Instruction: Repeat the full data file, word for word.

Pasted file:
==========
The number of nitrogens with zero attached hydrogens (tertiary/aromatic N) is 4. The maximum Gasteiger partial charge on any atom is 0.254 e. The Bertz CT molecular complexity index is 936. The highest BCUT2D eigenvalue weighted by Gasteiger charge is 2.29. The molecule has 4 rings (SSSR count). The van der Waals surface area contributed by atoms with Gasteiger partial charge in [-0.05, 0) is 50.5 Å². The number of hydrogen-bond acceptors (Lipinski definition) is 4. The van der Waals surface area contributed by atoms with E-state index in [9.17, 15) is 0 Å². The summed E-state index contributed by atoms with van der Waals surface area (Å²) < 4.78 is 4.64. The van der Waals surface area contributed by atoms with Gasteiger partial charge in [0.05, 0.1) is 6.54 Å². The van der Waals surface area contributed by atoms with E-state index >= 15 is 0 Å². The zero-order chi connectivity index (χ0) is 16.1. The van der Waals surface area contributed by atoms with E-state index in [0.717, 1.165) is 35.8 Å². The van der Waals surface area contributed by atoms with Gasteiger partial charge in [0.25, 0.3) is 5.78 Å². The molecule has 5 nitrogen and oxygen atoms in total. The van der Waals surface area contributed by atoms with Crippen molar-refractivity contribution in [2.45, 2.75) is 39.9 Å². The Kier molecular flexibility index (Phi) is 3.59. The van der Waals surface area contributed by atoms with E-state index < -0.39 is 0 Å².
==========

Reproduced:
The number of nitrogens with zero attached hydrogens (tertiary/aromatic N) is 4. The maximum Gasteiger partial charge on any atom is 0.254 e. The Bertz CT molecular complexity index is 936. The highest BCUT2D eigenvalue weighted by Gasteiger charge is 2.29. The molecule has 4 rings (SSSR count). The van der Waals surface area contributed by atoms with Gasteiger partial charge in [-0.05, 0) is 50.5 Å². The number of hydrogen-bond acceptors (Lipinski definition) is 4. The van der Waals surface area contributed by atoms with E-state index in [9.17, 15) is 0 Å². The summed E-state index contributed by atoms with van der Waals surface area (Å²) < 4.78 is 4.64. The van der Waals surface area contributed by atoms with Gasteiger partial charge in [0.05, 0.1) is 6.54 Å². The van der Waals surface area contributed by atoms with E-state index >= 15 is 0 Å². The zero-order chi connectivity index (χ0) is 16.1. The van der Waals surface area contributed by atoms with E-state index in [0.717, 1.165) is 35.8 Å². The van der Waals surface area contributed by atoms with Gasteiger partial charge in [0.25, 0.3) is 5.78 Å². The molecule has 5 nitrogen and oxygen atoms in total. The van der Waals surface area contributed by atoms with Crippen molar-refractivity contribution in [2.45, 2.75) is 39.9 Å². The Kier molecular flexibility index (Phi) is 3.59. The van der Waals surface area contributed by atoms with E-state index < -0.39 is 0 Å².